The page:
As if a global pandemic weren't apocalyptic enough, now we have to contend with a dust storm. Indeed, a massive dust plume from the Sahara desert is expected to cloak parts of the United States this week.
CBS meteorologist Jeff Berardelli explained on Twitter that, by Thursday morning, the dust had been spotted near coastal areas in Mississippi, Alabama and the Florida panhandle. An air quality alert has been issued for some parts of Louisiana for Friday, where there are already reports of hazy skies. Astronaut Doug Hurley tweeted an image of it from space earlier this week depicting the enormity of it. Other meteorologists are predicting it could even hit the Midwest.
"The Saharan dust will overtake entire states," CNN meteorologist Tyler Mauldin said. "Even southern Illinois and Ohio may get into the mix. That's how far north it could get pulled up."
As with the recent media hype over murder hornets, one might wonder if the Saharan dust plume will actually affect the average Americans' life. Indeed, meteorologists and atmospheric scientists believe the billowing dust may have deleterious effects on those with underlying respiratory conditions. Considering coronavirus can be exacerbated by respiratory conditions, the dust plume could indirectly cause some with COVID-19 to experience worse symptoms than they might have under normal circumstances.
The westbound dust plume, which scientists refer to as the Saharan Air Layer (SAL), is actually not a new phenomenon. Generally it happens every year, sometimes even a few times a year.
"SAL activity typically ramps up in mid-June and peaks from late June to mid-August with new outbreaks occurring every three to five days," hurricane researcher Dr. Jason Dunion of the National Oceanic and Atmospheric Administration said in an interview published by NOAA. "During this peak period, it is common for individual SAL outbreaks to reach farther to the west—as far west as Florida, Central America and even Texas—and cover extensive areas of the Atlantic (sometimes as large as the lower 48 United States)."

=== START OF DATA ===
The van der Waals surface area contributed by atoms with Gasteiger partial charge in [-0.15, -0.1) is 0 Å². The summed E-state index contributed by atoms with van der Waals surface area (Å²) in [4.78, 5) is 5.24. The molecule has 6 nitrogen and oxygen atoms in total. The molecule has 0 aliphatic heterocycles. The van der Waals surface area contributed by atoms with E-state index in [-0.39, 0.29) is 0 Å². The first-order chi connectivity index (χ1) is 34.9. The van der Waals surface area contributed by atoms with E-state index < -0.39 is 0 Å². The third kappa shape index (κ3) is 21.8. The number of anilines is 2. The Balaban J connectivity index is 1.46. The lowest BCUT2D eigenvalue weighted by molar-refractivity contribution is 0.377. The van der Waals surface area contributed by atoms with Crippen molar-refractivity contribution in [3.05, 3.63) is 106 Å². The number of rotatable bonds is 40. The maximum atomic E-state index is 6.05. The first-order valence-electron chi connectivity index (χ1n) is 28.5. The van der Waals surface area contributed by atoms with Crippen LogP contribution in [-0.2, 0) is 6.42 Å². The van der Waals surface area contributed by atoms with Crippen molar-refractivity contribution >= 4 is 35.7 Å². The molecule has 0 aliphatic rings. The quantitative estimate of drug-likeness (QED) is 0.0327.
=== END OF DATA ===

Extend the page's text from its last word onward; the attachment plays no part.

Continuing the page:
As further explained by NASA:
Every year, winds loft about 800 million metric tons of desert dust from North Africa—by far the planet's largest source of airborne dust particles. The dust is often visible from space during the spring, summer, and early fall, when huge plumes of dry, dusty air from the Sahara Desert blow westward over the tropical Atlantic Ocean.
What makes this dust plume newsworthy is the size of it: the thickest parts of the plume appear to stretch about 1,500 miles, according to NASA. This is partly due to a cluster of small storm systems over central and western Africa. MIchael Lowry, an atmospheric scientist said on Twitter: "the ongoing Saharan #dust outbreak across the tropical Atlantic is *by far* the most extreme of the MODIS satellite record— our most detailed, continuous record of global dust back to 2002."
According to the Weather Channel, the plume is "getting a little more hype this year on social media – amid the coronavirus pandemic – where topics are dramatized and more people pay attention to the everyday oddities of the world."
Those who could be particularly vulnerable to lower air quality are being advised to spend more time inside if their city is expected to be affected by the giant dust plume.
"Being exposed to this kind of a deterioration in air quality may enhance your chances of or enhance your susceptibility to a viral infection," Dr. Alpana Chandra at Mercy Clinic Pulmonology told NBC affiliate KSDK in St. Louis, Missouri."I think it is very important to be a little bit more cautious about keeping that mask on."
Chandra added: "We shouldn't be caught off guard, especially with the pandemic and everything else that's going on."
Last weekend, Puerto Rico's Department of Health also said that people who have asthma, respiratory illnesses and allergies, should be careful.
In addition to low air quality, some people in affected areas can expect more colorful sunsets.
"The main impacts of the Saharan dust will be hazy skies during the day, locally reduced visibility and degraded air quality," the Weather Prediction Center said via CNN. "However, this will also make for some very colorful sunrises and sunsets with deeper oranges and reds compared to normal."